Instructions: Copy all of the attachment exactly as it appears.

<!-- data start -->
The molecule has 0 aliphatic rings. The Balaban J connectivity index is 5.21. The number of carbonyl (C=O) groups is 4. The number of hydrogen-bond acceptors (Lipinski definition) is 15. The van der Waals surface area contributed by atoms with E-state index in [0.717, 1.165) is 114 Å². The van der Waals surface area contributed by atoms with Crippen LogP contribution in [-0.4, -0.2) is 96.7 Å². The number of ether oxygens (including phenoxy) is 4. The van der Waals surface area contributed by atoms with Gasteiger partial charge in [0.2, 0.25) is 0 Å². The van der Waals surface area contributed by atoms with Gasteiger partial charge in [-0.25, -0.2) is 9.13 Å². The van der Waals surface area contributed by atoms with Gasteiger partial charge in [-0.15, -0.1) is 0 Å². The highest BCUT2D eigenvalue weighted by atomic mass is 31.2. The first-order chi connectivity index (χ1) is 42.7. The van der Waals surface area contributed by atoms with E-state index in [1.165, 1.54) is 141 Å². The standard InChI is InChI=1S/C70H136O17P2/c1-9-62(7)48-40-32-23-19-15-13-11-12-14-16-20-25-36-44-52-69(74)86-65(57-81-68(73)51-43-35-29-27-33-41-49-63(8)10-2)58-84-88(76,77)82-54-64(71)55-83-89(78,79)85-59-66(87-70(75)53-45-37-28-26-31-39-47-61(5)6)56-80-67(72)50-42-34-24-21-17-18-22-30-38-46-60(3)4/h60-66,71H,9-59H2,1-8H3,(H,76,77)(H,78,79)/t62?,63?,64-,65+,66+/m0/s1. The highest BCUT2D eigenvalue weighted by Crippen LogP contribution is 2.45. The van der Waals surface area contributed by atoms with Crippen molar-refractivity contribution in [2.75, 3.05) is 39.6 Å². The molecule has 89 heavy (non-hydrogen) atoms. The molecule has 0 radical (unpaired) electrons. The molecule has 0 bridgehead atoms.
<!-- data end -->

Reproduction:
The molecule has 0 aliphatic rings. The Balaban J connectivity index is 5.21. The number of carbonyl (C=O) groups is 4. The number of hydrogen-bond acceptors (Lipinski definition) is 15. The van der Waals surface area contributed by atoms with E-state index in [0.717, 1.165) is 114 Å². The van der Waals surface area contributed by atoms with Crippen LogP contribution in [-0.4, -0.2) is 96.7 Å². The number of ether oxygens (including phenoxy) is 4. The van der Waals surface area contributed by atoms with Gasteiger partial charge in [0.2, 0.25) is 0 Å². The van der Waals surface area contributed by atoms with Gasteiger partial charge in [-0.25, -0.2) is 9.13 Å². The van der Waals surface area contributed by atoms with Gasteiger partial charge in [-0.15, -0.1) is 0 Å². The highest BCUT2D eigenvalue weighted by atomic mass is 31.2. The first-order chi connectivity index (χ1) is 42.7. The van der Waals surface area contributed by atoms with E-state index in [1.165, 1.54) is 141 Å². The standard InChI is InChI=1S/C70H136O17P2/c1-9-62(7)48-40-32-23-19-15-13-11-12-14-16-20-25-36-44-52-69(74)86-65(57-81-68(73)51-43-35-29-27-33-41-49-63(8)10-2)58-84-88(76,77)82-54-64(71)55-83-89(78,79)85-59-66(87-70(75)53-45-37-28-26-31-39-47-61(5)6)56-80-67(72)50-42-34-24-21-17-18-22-30-38-46-60(3)4/h60-66,71H,9-59H2,1-8H3,(H,76,77)(H,78,79)/t62?,63?,64-,65+,66+/m0/s1. The highest BCUT2D eigenvalue weighted by Crippen LogP contribution is 2.45. The van der Waals surface area contributed by atoms with Crippen molar-refractivity contribution in [2.75, 3.05) is 39.6 Å². The molecule has 89 heavy (non-hydrogen) atoms. The molecule has 0 radical (unpaired) electrons. The molecule has 0 bridgehead atoms.